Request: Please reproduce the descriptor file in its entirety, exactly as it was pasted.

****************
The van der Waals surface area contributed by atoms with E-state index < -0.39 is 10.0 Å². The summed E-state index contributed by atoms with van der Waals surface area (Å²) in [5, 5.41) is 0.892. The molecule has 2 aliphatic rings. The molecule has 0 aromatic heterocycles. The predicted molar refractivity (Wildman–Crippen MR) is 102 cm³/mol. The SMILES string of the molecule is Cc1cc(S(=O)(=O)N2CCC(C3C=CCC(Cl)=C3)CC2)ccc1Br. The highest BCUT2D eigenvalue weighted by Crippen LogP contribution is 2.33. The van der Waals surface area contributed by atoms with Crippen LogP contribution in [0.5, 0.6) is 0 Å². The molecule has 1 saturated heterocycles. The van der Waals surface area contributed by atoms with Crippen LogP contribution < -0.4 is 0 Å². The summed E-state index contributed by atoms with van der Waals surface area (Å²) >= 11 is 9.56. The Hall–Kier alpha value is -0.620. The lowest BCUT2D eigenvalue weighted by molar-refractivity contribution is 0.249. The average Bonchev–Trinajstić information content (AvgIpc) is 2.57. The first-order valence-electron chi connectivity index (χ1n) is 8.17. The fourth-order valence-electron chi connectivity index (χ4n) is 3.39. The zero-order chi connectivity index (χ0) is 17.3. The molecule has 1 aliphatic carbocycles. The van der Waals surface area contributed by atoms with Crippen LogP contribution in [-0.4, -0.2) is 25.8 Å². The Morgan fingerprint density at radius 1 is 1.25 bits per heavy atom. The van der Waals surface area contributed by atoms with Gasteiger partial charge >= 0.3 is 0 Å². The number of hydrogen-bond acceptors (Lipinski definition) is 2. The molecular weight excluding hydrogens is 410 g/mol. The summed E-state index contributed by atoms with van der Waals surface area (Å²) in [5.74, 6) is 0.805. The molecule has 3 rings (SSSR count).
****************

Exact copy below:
The van der Waals surface area contributed by atoms with E-state index < -0.39 is 10.0 Å². The summed E-state index contributed by atoms with van der Waals surface area (Å²) in [5, 5.41) is 0.892. The molecule has 2 aliphatic rings. The molecule has 0 aromatic heterocycles. The predicted molar refractivity (Wildman–Crippen MR) is 102 cm³/mol. The SMILES string of the molecule is Cc1cc(S(=O)(=O)N2CCC(C3C=CCC(Cl)=C3)CC2)ccc1Br. The highest BCUT2D eigenvalue weighted by Crippen LogP contribution is 2.33. The van der Waals surface area contributed by atoms with Crippen LogP contribution in [0.5, 0.6) is 0 Å². The molecule has 1 saturated heterocycles. The van der Waals surface area contributed by atoms with Crippen LogP contribution < -0.4 is 0 Å². The summed E-state index contributed by atoms with van der Waals surface area (Å²) >= 11 is 9.56. The Hall–Kier alpha value is -0.620. The lowest BCUT2D eigenvalue weighted by molar-refractivity contribution is 0.249. The average Bonchev–Trinajstić information content (AvgIpc) is 2.57. The first-order valence-electron chi connectivity index (χ1n) is 8.17. The fourth-order valence-electron chi connectivity index (χ4n) is 3.39. The zero-order chi connectivity index (χ0) is 17.3. The molecule has 1 aliphatic carbocycles. The van der Waals surface area contributed by atoms with Crippen LogP contribution in [-0.4, -0.2) is 25.8 Å². The Morgan fingerprint density at radius 1 is 1.25 bits per heavy atom. The van der Waals surface area contributed by atoms with Gasteiger partial charge >= 0.3 is 0 Å². The number of hydrogen-bond acceptors (Lipinski definition) is 2. The molecular weight excluding hydrogens is 410 g/mol. The summed E-state index contributed by atoms with van der Waals surface area (Å²) in [5.74, 6) is 0.805. The molecule has 3 rings (SSSR count).